The question about Foxygen is not to the extent to which Jonathan Rado and Sam France are capable, or talented or whatever – it’s clear that they are bursting with ideas and have the chops to pull them off. The question instead is one of taste. Hang’s core musical ingredient is a 40-piece orchestra arranged by Trey Pollard and Matthew E. White, which adorns each of its eight tracks with a variety of musical gestures compiled by studious, loving analysis of records produced between 1965 and 1975. This ranges from the opening Follow The Leader to On Lankershim, a piano figure winkingly taken verbatim from Tiny Dancer, to Upon A Hill literally having a Scott Walker impersonation on it.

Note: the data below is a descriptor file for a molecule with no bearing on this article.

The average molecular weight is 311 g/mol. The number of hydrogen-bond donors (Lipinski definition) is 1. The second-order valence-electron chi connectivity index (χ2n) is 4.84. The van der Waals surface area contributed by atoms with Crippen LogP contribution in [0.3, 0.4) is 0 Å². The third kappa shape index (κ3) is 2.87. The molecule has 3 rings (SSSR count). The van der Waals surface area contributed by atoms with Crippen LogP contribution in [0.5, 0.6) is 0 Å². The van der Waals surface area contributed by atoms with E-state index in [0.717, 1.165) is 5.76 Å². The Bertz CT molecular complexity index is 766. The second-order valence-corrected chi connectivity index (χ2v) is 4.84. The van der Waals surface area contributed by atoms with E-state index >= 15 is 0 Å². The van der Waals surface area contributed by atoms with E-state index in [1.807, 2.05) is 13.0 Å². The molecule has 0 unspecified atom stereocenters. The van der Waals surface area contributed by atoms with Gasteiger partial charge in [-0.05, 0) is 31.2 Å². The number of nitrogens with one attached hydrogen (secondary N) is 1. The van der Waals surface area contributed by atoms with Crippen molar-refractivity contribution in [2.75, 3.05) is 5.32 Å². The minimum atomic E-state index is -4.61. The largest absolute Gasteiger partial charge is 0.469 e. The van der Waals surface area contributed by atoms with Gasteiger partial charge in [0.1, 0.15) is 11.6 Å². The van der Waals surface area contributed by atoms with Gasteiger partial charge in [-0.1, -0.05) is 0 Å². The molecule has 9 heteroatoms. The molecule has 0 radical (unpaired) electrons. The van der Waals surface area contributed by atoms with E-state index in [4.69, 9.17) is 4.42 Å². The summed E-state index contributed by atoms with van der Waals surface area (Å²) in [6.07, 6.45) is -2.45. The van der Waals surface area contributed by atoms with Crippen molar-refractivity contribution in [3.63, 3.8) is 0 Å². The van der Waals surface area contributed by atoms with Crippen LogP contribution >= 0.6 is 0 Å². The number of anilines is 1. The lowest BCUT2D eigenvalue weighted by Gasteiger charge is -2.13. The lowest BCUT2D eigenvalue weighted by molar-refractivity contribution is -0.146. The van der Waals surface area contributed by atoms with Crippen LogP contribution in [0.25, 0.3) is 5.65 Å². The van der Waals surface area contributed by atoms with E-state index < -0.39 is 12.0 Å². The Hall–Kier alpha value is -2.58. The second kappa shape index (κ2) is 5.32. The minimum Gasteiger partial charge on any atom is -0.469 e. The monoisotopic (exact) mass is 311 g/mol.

Hang absolutely passes for a record from the era it so lovingly pastiches in the way that Father John Misty’s I Love You, Honeybear or Bonnie “Prince” Billy’s Greatest Palace Music would not. Foxygen’s commitment to the irony is total: this is not just a ridiculous album, but a ridiculous album about being ridiculous. But therein lies the problem. Foxygen don’t seem to believe in anything and their cynicism, for all the filigree detail, eventually feels either childish, or just depressingly blank.
Like this? Try these:
Father John Misty – I Love You, Honeybear
Elton John – Goodbye Yellow Brick Road
Scott Walker – Scott 4
Words: Ian Lamont